As I screened a journal
called Elements for the CAB Abstracts
database the other day, I came across an interesting article entitled
‘Bentonite, bandaids and borborygmi’ (1), which is all about the practice of eating clay for
gastrointestinal ailments and applying clay topically as a dressing or bandaids
for skin infections. Apparently it is a practice as old as mankind and has been
observed in cultures worldwide (2). Could the vast surface area and
chemical/physical properties of bentonites provide a natural pharmacy of
antibacterial agents? Read on to find out!
The deliberate consumption
of soil for medicinal or spiritual healing – Geophagy – is a practice that
provides a direct connection between human health and Earth’s rocks and
minerals. Intermediates in the food chain are eliminated, thus providing direct
access to potentially beneficial or harmful elements and compounds associated
with the ingested materials. The article by Williams et al. showed that the healing practices of ancient cultures, as
well as of modern society, have depended on clay minerals to treat a variety of
topical and internal ailments. High cation exchange capacity and extremely fine
particle size explain why these minerals are used topically as bandaids to
absorb secretions, toxins and contaminants.
Clays are believed to
cleanse and refresh the skin and aid in the healing of blemishes; hence, the natural
clays with adsorptive and absorptive properties have been exploited in
cosmetics and pharmaceuticals. This is based on a simple clay property, i.e.
the attractive power of clay-particle surfaces; negatively charged surfaces
attract positively charged substances and, like a sponge, clay minerals absorb
substances between the layers of their crystal structure. Cation exchange can
take up or release toxins or nutrients such as calcium and iron that may be
used by bacteria and therefore starve them.
Haydel et al. (3) documented distinct antibacterial properties of iron-rich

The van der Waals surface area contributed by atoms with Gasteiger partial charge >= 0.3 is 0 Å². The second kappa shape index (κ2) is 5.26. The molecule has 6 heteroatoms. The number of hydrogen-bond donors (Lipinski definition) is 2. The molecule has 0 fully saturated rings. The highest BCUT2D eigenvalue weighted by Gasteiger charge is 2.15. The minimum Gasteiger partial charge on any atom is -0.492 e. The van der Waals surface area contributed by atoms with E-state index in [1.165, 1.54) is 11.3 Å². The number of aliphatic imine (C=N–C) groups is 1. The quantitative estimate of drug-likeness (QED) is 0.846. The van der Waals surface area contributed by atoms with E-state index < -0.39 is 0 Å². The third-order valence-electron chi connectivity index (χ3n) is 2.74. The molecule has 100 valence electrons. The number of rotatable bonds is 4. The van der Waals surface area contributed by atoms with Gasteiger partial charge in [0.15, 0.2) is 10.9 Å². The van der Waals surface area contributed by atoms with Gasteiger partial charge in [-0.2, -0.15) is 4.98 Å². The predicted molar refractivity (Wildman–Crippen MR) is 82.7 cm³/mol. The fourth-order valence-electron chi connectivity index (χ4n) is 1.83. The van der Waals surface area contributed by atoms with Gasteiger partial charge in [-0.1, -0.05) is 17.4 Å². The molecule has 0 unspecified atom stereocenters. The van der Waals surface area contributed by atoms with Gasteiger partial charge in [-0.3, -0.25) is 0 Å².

clays for healing severe skin infections. French green clays, sold as ‘healing
clays’ were used to treat a necrotic mycobacterial skin infection called Buruli
ulcer. This motivated testing of bentonites from around the world and resulted
in the identification of several clays with bactericidal effects on a broad
spectrum of human pathogens. The clay penetrates the bacterial cells and either
tear them when the clay expands or poisons them. However, Williams et al. 2008 (4) pointed out that while a
bactericide that works by physical processes is desirable for applications
where contact between a cell and clay is possible, for example air filters,
sewage systems, cell lysis (tear) resulting from physical contact with natural
or modified clays makes its use on human tissue potentially harmful.
Although the use of clay on
the skin as an antibacterial cleanser seems promising and is an acceptable
practice, it’s ingestion is not recommended because the consequences for human
health can be risky, with the most severe risk of eating clay being a total
blockage of the lower intestine, which can only be remedied by surgery (5).
Eating clay can also result in nutrient deficiencies. Other complications are
detrimental effects on the teeth and gums and the digestive system, nutrient
excesses, poisoning, and parasitic invasions. Reports on health effects of
Geophagy are conflicting. For example, consumption of some clays causes high
levels of potassium in the blood, while others promotes low potassium.
A search on Geophagy
in the CAB Abstracts database resulted 97 other abstracts on the subject and not only on the practice by humans
but also various animals. I also came across another recent article in Environmental Geochemistry and Health on
Geophagy practice by Asian elephants, which found that elephants ate soils
mainly not to supplement the mineral contents of their forage but to detoxify
unpalatable compounds in their diet.
1- Williams LB, Haydel SE, Ferrell Jr. RE (2009).
Bentonite, bandaids, and borborygmi. Elements
2- Ferrell RE, Vermeer
DE, LeBlanc WS (1985) Chemical
and mineralogical composition of geophagical materials. In: Trace substances in environmental health XIX.
University of Missouri, pp 47-55.
3- Haydel SE, Remenith CM, Williams LB (2008).
Broad-spectrum in vitro antibacterial
activities of clay minerals against antibiotic-susceptible and
antibiotic-resistant bacterial pathogens. Journal
of Antimicrobial Chemotherapy 61: 353-361.
4- Williams LB, Haydel SE, Glese RF Jr, Eberl DD (2008).
Chemical and mineralogical characteristics of French green clays used for
healing. Clays and Clay Minerals 56:
5- Padilla FV, de la Torre AM (2006). La pica: retrado
de una entidad clinica poco conocida. Nutricion
Hospitalaria 21: 557-566.